Classroom community continues to be on my mind as the school year begins. We are three weeks into our year and last week I already started to get overwhelmed. I read an excellent post by Deb Frazier entitled: Building A Community of Learners-The First Six Weeks.
“But as I watched their innocent faces it was obvious they knew they were being judged on their performance. There is no undoing this feeling, the kids now own that embarrassment and worry. I struggle to find the benefits of early assessment. Assessing students before they've developed relationships and established routines seems like a "pop" exam before the syllabus is passed out. I understand and value timely pre-assessment but, how does assessment in the first 3 weeks enable a student to feel valued and respected, both of which are necessary for their success?”
As I read Deb’s article although she teaches first grade, she reflected my thoughts, and I totally agree with her. My students are ten years old and are familiar with the testing that is required, and I still see that look in their faces. I feel like I have “lost control” of my first six weeks. Our district has shifted toward required MAP testing this year. For fifth graders, three separate tests on reading, math and science. In addition, reading and word assessments. I wonder why I allow myself to get pulled into a tailspin when I know all of these assessments must be given the first month of school? Why do I get so focused on theses tests and lose the other parts of our school day?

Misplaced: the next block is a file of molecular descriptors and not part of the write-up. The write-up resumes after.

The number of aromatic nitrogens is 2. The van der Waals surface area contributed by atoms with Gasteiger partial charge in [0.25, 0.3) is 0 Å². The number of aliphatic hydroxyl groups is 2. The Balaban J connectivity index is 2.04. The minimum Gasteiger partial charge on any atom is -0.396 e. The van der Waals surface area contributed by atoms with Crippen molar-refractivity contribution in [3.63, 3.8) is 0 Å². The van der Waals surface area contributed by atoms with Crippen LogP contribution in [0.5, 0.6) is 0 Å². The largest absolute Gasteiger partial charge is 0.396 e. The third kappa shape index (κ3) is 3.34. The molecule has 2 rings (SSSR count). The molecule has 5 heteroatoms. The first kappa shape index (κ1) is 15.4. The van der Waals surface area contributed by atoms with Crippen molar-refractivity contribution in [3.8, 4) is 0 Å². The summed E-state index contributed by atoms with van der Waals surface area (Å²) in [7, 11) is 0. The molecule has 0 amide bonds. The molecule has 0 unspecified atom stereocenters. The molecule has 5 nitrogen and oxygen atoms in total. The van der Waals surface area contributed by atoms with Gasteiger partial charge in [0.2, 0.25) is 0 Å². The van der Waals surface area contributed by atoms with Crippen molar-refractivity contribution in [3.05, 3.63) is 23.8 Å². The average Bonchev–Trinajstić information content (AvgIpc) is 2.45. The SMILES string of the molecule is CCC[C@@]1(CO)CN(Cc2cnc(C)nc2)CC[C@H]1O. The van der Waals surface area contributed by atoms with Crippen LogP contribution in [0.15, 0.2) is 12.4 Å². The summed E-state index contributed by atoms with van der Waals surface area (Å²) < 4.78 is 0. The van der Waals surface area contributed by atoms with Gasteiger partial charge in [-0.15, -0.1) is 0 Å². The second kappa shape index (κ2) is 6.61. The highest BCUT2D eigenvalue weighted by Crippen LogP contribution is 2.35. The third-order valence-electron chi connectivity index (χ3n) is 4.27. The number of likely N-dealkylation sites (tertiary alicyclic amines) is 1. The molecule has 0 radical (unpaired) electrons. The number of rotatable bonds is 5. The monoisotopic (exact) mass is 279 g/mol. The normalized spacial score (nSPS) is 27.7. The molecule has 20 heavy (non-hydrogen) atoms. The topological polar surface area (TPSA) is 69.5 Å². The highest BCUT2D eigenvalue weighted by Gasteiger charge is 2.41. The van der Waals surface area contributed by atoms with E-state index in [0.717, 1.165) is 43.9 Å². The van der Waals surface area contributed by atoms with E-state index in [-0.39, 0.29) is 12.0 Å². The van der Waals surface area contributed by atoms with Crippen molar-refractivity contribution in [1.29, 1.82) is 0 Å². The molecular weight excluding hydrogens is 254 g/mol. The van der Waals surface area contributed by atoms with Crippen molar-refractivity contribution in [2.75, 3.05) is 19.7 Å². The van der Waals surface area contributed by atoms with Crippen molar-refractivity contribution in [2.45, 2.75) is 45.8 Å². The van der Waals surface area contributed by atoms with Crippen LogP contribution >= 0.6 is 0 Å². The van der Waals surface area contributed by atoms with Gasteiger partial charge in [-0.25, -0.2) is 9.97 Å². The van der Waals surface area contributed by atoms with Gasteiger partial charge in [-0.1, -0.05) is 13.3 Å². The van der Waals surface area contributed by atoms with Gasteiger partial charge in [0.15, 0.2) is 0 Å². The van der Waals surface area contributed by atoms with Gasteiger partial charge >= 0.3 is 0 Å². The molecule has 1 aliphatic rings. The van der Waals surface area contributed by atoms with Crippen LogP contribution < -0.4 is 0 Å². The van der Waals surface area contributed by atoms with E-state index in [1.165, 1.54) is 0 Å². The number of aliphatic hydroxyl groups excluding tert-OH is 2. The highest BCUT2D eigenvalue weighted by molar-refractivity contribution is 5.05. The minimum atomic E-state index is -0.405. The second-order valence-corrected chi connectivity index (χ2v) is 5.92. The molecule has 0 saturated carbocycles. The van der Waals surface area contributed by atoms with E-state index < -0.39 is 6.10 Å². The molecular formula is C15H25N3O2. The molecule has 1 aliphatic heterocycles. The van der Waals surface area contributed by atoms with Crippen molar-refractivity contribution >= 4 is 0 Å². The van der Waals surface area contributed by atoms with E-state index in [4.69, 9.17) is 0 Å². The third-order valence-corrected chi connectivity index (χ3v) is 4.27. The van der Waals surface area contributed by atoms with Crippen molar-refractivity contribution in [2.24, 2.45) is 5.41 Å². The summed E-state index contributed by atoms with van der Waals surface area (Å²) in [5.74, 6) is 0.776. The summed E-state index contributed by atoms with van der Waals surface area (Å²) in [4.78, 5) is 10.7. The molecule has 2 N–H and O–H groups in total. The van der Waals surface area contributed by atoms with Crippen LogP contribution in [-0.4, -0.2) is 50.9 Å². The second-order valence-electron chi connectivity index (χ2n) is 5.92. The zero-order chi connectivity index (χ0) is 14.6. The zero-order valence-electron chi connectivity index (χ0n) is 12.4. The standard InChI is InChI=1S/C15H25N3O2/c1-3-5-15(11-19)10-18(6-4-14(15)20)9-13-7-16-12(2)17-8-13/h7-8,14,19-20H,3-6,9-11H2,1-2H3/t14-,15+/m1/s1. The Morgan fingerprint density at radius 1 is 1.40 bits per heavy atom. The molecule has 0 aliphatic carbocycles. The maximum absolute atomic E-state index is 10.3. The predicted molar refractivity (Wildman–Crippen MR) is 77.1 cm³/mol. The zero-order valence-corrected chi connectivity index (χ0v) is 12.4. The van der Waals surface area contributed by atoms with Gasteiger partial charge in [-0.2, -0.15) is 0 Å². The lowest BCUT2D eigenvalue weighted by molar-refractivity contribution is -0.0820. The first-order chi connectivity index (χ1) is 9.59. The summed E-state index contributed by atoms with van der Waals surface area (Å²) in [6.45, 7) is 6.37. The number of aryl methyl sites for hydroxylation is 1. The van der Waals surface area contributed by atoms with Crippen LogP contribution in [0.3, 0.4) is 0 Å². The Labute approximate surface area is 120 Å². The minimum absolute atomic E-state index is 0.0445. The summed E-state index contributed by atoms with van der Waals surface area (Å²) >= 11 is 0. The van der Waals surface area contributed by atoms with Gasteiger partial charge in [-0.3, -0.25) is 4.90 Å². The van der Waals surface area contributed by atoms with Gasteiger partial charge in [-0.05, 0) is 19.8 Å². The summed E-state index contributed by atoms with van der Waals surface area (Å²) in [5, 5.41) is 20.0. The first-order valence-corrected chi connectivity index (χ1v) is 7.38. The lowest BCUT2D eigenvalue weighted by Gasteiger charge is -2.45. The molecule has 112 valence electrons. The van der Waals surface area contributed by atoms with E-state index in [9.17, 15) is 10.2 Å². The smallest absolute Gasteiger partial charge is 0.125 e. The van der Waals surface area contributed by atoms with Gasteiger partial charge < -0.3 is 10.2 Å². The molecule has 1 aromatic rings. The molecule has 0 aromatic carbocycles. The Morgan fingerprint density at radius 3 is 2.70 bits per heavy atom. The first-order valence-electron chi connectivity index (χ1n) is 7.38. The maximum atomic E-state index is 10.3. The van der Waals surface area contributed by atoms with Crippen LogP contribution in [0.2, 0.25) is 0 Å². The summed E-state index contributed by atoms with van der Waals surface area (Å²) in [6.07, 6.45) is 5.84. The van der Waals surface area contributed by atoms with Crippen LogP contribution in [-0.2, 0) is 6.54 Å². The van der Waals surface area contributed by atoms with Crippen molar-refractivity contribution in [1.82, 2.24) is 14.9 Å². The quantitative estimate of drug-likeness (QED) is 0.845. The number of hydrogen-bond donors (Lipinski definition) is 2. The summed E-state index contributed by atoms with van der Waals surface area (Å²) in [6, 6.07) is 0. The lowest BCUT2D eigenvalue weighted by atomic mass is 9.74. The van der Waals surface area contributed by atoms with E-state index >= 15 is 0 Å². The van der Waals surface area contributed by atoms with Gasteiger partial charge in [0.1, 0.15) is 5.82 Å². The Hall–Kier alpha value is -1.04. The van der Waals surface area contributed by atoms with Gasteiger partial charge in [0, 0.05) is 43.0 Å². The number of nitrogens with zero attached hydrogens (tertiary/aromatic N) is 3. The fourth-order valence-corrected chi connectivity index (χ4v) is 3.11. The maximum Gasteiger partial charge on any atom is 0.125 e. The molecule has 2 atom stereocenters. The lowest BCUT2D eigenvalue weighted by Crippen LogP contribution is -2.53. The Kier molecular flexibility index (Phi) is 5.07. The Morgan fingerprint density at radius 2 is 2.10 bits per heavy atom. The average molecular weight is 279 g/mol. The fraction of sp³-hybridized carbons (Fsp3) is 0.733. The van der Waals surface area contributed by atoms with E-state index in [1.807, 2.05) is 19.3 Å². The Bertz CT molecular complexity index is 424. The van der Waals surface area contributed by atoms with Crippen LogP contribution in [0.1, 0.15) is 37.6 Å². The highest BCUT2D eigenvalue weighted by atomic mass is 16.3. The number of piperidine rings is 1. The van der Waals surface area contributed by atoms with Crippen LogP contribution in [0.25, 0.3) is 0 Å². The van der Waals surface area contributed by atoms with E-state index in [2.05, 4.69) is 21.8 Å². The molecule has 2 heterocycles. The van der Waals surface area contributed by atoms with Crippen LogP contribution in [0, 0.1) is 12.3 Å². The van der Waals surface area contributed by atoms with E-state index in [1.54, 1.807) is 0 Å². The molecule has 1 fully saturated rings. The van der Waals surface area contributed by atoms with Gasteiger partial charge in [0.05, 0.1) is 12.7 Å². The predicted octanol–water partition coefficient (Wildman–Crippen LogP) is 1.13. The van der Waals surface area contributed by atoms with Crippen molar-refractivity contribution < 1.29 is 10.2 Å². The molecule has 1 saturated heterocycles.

I took some time away from school this weekend allowing myself to try and jump back into summer when I was thinking about how to build strong readers and writers. Choosing several picture books to guide those important first mini lessons. I went back to my twitter favorites and remembered those important conversations that I don’t want to lose, but I had put on the back burner. I need to remember to stop and pause even after the first three weeks of school. The conversations and the book talks that we have already had are helping my students switch genres or finding time to read in their busy schedule. I realize as I finish typing this post that testing is not over taking the first six weeks. It is just a part of the first six weeks. Shifting my focus to the other parts of our day is where I need to spend my time.
|Ending our week in writing clubs for our newsletter.|